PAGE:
Selenium isotope paleobiogeochemistry

Eva E. Stueeken, Michael A. Kipp

Research output: Chapter in Book/Report/Conference proceedingChapter


The attraction of selenium isotopes as a paleoenvironmental tracer lies in the high redox potential of selenium oxyanions (SeIV and SeVI), the two dominant species in the modern ocean. The largest isotopic fractionations occur during oxyanion reduction, which makes selenium isotopes a sensitive proxy for the redox evolution of our planet. As a case study we review existing data from the Neoarchean and Paleoproterozoic, which show that significant isotopic fractionations are absent until 2.5 Ga, and prolonged isotopic deviations only appear around 2.3 Ga. Selenium isotopes have thus begun to reveal complex spatiotemporal redox patterns not reflected in other proxies.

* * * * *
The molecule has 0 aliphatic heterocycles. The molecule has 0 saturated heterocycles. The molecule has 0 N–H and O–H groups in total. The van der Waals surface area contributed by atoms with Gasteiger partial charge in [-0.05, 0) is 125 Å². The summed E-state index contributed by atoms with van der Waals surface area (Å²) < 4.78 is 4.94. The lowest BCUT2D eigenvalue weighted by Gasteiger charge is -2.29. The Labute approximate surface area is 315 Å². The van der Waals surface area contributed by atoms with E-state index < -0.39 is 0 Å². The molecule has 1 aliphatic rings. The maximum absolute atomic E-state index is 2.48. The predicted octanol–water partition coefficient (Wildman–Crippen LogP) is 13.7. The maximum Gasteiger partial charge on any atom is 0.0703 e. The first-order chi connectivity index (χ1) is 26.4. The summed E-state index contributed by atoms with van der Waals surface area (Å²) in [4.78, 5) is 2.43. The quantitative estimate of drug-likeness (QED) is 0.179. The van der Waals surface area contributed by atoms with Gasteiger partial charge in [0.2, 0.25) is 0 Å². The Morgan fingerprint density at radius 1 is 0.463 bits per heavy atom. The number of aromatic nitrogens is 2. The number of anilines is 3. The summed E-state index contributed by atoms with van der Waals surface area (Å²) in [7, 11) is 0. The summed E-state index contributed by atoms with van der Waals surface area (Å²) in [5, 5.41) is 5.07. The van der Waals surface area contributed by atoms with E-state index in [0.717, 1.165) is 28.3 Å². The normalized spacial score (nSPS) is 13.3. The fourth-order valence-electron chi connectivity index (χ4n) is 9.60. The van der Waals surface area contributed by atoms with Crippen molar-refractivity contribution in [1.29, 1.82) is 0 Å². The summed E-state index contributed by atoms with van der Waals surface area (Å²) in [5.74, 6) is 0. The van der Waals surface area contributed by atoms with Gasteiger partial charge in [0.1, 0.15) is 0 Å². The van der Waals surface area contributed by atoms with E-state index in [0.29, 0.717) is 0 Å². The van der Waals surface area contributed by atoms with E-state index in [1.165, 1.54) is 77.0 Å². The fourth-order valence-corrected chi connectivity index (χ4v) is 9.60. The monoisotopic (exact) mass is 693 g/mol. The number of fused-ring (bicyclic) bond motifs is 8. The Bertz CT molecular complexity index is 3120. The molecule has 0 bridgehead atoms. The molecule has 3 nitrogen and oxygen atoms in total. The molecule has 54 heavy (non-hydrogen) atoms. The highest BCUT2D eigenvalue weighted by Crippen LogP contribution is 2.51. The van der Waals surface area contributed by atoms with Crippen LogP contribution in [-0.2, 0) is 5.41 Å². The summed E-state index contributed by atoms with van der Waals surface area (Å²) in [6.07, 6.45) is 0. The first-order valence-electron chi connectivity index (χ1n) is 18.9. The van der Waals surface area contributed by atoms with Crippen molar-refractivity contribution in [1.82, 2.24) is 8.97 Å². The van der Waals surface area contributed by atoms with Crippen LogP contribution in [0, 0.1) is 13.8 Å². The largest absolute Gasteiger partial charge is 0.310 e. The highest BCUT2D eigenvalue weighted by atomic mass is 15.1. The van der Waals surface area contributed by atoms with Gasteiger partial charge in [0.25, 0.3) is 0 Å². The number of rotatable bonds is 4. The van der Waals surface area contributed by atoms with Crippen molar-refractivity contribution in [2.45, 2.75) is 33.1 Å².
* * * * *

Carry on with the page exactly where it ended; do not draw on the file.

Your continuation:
Original languageEnglish
Title of host publicationElements in geochemical tracers in earth system science
EditorsTimothy Lyons, Alexandra Turchyn, Chris Reinhard
Place of PublicationCambridge
PublisherCambridge University Press
ISBN (Electronic)9781108782203
ISBN (Print)9781108749169
Publication statusE-pub ahead of print - 1 Sept 2020

Publication series

NameCambridge elements
ISSN (Print)2515-6454
ISSN (Electronic)2515-7027


  • Selenium isotopes
  • Redox proxy
  • Earth evolution


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